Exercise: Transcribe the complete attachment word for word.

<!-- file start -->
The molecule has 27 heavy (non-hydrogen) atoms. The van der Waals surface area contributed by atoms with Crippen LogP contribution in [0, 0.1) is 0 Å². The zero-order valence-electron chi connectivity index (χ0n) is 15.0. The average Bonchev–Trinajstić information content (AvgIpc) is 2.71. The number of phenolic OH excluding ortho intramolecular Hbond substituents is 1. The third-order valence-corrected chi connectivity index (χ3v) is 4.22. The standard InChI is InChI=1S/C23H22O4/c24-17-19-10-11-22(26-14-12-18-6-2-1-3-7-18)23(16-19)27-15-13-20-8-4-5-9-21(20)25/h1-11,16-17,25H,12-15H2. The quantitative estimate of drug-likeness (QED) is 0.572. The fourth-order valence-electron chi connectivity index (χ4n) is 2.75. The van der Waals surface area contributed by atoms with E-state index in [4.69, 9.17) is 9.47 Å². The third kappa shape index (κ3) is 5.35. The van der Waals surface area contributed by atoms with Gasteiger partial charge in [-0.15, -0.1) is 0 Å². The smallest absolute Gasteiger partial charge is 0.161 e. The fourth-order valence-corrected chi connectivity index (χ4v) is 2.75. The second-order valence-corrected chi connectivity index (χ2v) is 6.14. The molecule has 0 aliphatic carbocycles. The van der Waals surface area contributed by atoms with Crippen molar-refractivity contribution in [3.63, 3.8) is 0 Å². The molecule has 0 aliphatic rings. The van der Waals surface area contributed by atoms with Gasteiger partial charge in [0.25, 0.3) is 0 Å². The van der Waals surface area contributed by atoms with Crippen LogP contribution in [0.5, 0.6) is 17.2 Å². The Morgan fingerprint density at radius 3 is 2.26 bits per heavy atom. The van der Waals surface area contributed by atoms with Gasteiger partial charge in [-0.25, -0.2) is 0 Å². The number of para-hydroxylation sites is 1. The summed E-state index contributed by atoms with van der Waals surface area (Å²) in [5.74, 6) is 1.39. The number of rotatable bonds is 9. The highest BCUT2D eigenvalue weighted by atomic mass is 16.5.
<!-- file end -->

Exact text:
The molecule has 27 heavy (non-hydrogen) atoms. The van der Waals surface area contributed by atoms with Crippen LogP contribution in [0, 0.1) is 0 Å². The zero-order valence-electron chi connectivity index (χ0n) is 15.0. The average Bonchev–Trinajstić information content (AvgIpc) is 2.71. The number of phenolic OH excluding ortho intramolecular Hbond substituents is 1. The third-order valence-corrected chi connectivity index (χ3v) is 4.22. The standard InChI is InChI=1S/C23H22O4/c24-17-19-10-11-22(26-14-12-18-6-2-1-3-7-18)23(16-19)27-15-13-20-8-4-5-9-21(20)25/h1-11,16-17,25H,12-15H2. The quantitative estimate of drug-likeness (QED) is 0.572. The fourth-order valence-electron chi connectivity index (χ4n) is 2.75. The van der Waals surface area contributed by atoms with E-state index in [4.69, 9.17) is 9.47 Å². The third kappa shape index (κ3) is 5.35. The van der Waals surface area contributed by atoms with Gasteiger partial charge in [-0.15, -0.1) is 0 Å². The smallest absolute Gasteiger partial charge is 0.161 e. The fourth-order valence-corrected chi connectivity index (χ4v) is 2.75. The second-order valence-corrected chi connectivity index (χ2v) is 6.14. The molecule has 0 aliphatic carbocycles. The van der Waals surface area contributed by atoms with Crippen molar-refractivity contribution in [3.63, 3.8) is 0 Å². The molecule has 0 aliphatic rings. The van der Waals surface area contributed by atoms with Gasteiger partial charge in [0.25, 0.3) is 0 Å². The van der Waals surface area contributed by atoms with Crippen LogP contribution in [0.5, 0.6) is 17.2 Å². The Morgan fingerprint density at radius 3 is 2.26 bits per heavy atom. The van der Waals surface area contributed by atoms with Gasteiger partial charge in [-0.25, -0.2) is 0 Å². The number of para-hydroxylation sites is 1. The summed E-state index contributed by atoms with van der Waals surface area (Å²) in [5.74, 6) is 1.39. The number of rotatable bonds is 9. The highest BCUT2D eigenvalue weighted by atomic mass is 16.5.